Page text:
Robotics gain ground on perception performance
Initiatives to deliver a suite of perception technologies to the robotics operating system (ROS) developer community have been announced following an agreement between Nvidia and Open Robotics.
The agreement is to accelerate ROS 2 performance on Nvidia’s Jetson edge AI platform and GPU-based systems. These initiatives will reduce development time and improve performance for developers seeking to incorporate computer vision and AI / machine learning functionality into ROS-based applications.
“As more ROS developers leverage hardware platforms that contain additional compute capabilities designed to offload the host CPU, ROS is evolving to make it easier to efficiently take advantage of these advanced hardware resources,” explains Brian Gerkey, CEO of Open Robotics. “Working with an accelerated computing leader like Nvidia and its vast experience in AI and robotics innovation will bring significant benefits to the entire ROS community.”
Open Robotics will enhance ROS 2 to enable efficient management of data flow and shared memory across GPU and other processors present on the Nvidia Jetson edge AI platform. This will improve the performance of applications that have to process high bandwidth data from sensors such as cameras and lidars in real time, reports Open Robotics.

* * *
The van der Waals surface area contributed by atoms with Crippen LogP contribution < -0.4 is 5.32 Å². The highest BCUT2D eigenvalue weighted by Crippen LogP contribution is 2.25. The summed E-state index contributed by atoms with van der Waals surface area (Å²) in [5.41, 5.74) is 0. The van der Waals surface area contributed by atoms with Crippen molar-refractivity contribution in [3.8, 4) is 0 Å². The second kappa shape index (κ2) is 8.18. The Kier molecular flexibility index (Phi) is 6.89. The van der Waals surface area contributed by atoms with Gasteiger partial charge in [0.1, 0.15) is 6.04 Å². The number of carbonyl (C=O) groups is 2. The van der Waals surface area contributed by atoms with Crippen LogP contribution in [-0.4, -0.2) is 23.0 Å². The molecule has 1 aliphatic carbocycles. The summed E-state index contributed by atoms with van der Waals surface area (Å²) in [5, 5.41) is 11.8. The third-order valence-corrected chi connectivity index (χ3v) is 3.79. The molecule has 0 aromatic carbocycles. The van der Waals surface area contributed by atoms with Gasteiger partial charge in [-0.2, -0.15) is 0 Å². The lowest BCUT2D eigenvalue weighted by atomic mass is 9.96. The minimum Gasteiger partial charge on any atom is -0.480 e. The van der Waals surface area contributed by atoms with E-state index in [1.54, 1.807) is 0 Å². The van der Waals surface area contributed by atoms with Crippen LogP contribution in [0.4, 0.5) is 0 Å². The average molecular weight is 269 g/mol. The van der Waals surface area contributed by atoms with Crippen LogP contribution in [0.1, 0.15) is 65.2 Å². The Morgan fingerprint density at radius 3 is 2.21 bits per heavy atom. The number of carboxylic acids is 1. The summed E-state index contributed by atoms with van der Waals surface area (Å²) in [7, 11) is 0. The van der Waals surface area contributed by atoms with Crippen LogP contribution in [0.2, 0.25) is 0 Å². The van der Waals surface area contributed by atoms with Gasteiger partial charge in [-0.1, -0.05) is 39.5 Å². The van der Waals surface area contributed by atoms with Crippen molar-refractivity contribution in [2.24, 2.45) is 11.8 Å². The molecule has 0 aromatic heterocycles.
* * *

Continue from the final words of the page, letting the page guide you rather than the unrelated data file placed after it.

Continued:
The two parties are also working to enable seamless simulation interoperability between Open Robotics’s Ignition Gazebo and Nvidi Isaac Sim on Omniverse. Isaac Sim already supports ROS 1 and ROS 2 and features an ecosystem of 3D content with popular applications, such as Blender and Unreal Engine 4.
With the two simulators connected, ROS developers can easily move robots and environments between Ignition Gazebo and Isaac Sim to run large-scale simulation and take advantage of high-fidelity dynamics, accurate sensor models and photo-realistic rendering to generate synthetic data for training and testing of AI models.
In addition to being a robotic simulator, Isaac Sim can generate synthetic data to train and test perception models. These capabilities will be more important as roboticists incorporate more perception features which will reduce the need for human intervention in the tasks they perform.
Isaac Sim generates synthetic datasets which are fed directly into NVIDIA’s TAO, an AI model adaptation platform, to adapt perception models for a robot’s specific working environment. Ensuring that a robot’s perception stack is going to perform in a given working environment can begin before any real-data is collected from the target surroundings.
Software is expected to be released in the spring of 2022.